The second way to resolve the issue is to use a stroke, rather than cutting out the middle. Create a new layer above the font layer to put your stroke on. That gives you a lot more flexibility. Go bold, with a BIG stroke and have it centred on or inside the edge of the font. If you put it on the outside you might end up with a similar look to the failed one above.

I know this image is difficult to see. It wasn’t when I was working on the screenshots. Honest!

Here it is with a patterned paper clipped to it. Nice, crisp, sharp edges. If you want, you can move the letters around and have them overlap a bit. Just remember to merge the layers so they’re moving as one.

There are more ways to play with this. If you want to add a glittery layer or appliqué your die-cut letters onto another paper, you would use the same steps as for creating the outline, only you’d create the new layer UNDER the font layer. Add a stroke of an appropriate size to the outlines. Then you can apply a glitter style to the stroke!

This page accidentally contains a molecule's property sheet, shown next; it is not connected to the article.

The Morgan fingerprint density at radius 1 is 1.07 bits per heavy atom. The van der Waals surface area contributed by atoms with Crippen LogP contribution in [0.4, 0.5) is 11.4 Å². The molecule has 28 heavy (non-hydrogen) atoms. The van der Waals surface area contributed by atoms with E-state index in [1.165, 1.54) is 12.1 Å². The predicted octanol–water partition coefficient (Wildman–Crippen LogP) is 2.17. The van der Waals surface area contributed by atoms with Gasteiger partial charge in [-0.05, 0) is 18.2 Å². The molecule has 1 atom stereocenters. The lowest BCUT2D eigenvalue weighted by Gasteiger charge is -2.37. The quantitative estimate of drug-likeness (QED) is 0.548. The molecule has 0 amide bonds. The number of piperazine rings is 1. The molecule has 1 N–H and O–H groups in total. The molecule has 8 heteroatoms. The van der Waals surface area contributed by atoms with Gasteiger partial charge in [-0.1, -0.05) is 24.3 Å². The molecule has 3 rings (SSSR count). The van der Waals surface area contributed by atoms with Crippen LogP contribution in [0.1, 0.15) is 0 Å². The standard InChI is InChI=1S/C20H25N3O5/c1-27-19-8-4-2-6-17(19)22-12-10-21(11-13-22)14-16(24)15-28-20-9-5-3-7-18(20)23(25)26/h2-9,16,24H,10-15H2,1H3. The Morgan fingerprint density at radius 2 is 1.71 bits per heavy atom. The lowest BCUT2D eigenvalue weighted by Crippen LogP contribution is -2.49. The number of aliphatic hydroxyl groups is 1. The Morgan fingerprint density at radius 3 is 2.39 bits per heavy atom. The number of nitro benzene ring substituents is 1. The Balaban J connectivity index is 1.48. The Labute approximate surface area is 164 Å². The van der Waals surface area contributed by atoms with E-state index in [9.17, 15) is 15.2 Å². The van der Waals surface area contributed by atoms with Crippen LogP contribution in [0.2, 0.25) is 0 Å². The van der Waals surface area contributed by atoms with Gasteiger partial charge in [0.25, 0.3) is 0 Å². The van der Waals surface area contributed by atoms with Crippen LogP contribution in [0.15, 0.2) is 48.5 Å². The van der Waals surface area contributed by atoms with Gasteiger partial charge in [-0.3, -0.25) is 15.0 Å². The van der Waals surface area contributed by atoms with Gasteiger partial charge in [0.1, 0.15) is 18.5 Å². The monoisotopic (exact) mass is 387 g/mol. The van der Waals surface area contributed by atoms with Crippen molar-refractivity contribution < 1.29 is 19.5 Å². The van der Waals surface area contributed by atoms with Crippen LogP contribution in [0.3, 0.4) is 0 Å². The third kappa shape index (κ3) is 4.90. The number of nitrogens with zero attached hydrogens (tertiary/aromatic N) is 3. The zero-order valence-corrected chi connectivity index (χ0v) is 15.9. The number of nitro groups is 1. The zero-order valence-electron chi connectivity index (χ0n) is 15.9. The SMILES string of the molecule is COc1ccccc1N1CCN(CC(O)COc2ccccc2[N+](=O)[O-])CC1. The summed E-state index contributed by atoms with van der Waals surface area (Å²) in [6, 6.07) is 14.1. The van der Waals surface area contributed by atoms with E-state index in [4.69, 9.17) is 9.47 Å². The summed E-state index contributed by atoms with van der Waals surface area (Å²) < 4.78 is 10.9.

It occurred to me that some of you may not know how to load the awesome layer styles designers like Aimee Harrison, Magical Scraps GaloreMiss Mis and Just So Scrappy/Ooh La La Scraps create. So here’s a quick little tut-within-a-tut. After you’ve unzipped the style files, you can rename them if you like. I’ve done that so I can find them more easily. Then copy those files into the Adobe folder on your computer. Program Files>Adobe>Photoshop Elements #>Presets>Styles. That puts them all in one place. Then in PSE, click on the Styles tab down at the bottom of the Layers panel. Once that panel opens, look at the upper right corner of the panel where there’s an icon that shows a stack of 4 little parallel lines with a tiny arrow to the left of them. Click on that icon. It opens a menu as shown below.